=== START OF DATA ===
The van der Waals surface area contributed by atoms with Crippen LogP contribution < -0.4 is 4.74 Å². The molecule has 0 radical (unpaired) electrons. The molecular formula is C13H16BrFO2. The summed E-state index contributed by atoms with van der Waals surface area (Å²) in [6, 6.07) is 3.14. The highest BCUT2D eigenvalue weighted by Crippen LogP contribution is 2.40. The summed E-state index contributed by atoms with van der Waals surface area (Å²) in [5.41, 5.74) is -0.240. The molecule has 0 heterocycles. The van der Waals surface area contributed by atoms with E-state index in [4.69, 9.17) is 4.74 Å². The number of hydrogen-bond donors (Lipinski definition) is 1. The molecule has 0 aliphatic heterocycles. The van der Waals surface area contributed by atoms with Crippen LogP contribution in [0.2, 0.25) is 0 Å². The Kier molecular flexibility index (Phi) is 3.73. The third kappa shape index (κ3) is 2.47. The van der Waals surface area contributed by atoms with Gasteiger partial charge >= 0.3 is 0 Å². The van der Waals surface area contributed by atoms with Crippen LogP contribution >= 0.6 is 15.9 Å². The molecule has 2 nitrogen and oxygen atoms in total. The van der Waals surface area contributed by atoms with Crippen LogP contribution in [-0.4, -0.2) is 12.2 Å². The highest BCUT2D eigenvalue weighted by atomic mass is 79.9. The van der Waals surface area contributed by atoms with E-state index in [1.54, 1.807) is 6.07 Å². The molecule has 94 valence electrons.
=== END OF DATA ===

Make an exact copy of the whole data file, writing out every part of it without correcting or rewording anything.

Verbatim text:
The van der Waals surface area contributed by atoms with Crippen LogP contribution < -0.4 is 4.74 Å². The molecule has 0 radical (unpaired) electrons. The molecular formula is C13H16BrFO2. The summed E-state index contributed by atoms with van der Waals surface area (Å²) in [6, 6.07) is 3.14. The highest BCUT2D eigenvalue weighted by Crippen LogP contribution is 2.40. The summed E-state index contributed by atoms with van der Waals surface area (Å²) in [5.41, 5.74) is -0.240. The molecule has 0 heterocycles. The van der Waals surface area contributed by atoms with E-state index in [4.69, 9.17) is 4.74 Å². The number of hydrogen-bond donors (Lipinski definition) is 1. The molecule has 0 aliphatic heterocycles. The van der Waals surface area contributed by atoms with Crippen LogP contribution in [0.2, 0.25) is 0 Å². The Kier molecular flexibility index (Phi) is 3.73. The third kappa shape index (κ3) is 2.47. The van der Waals surface area contributed by atoms with Gasteiger partial charge >= 0.3 is 0 Å². The van der Waals surface area contributed by atoms with Crippen LogP contribution >= 0.6 is 15.9 Å². The molecule has 2 nitrogen and oxygen atoms in total. The van der Waals surface area contributed by atoms with Crippen LogP contribution in [-0.4, -0.2) is 12.2 Å². The highest BCUT2D eigenvalue weighted by atomic mass is 79.9. The van der Waals surface area contributed by atoms with E-state index in [1.54, 1.807) is 6.07 Å². The molecule has 94 valence electrons.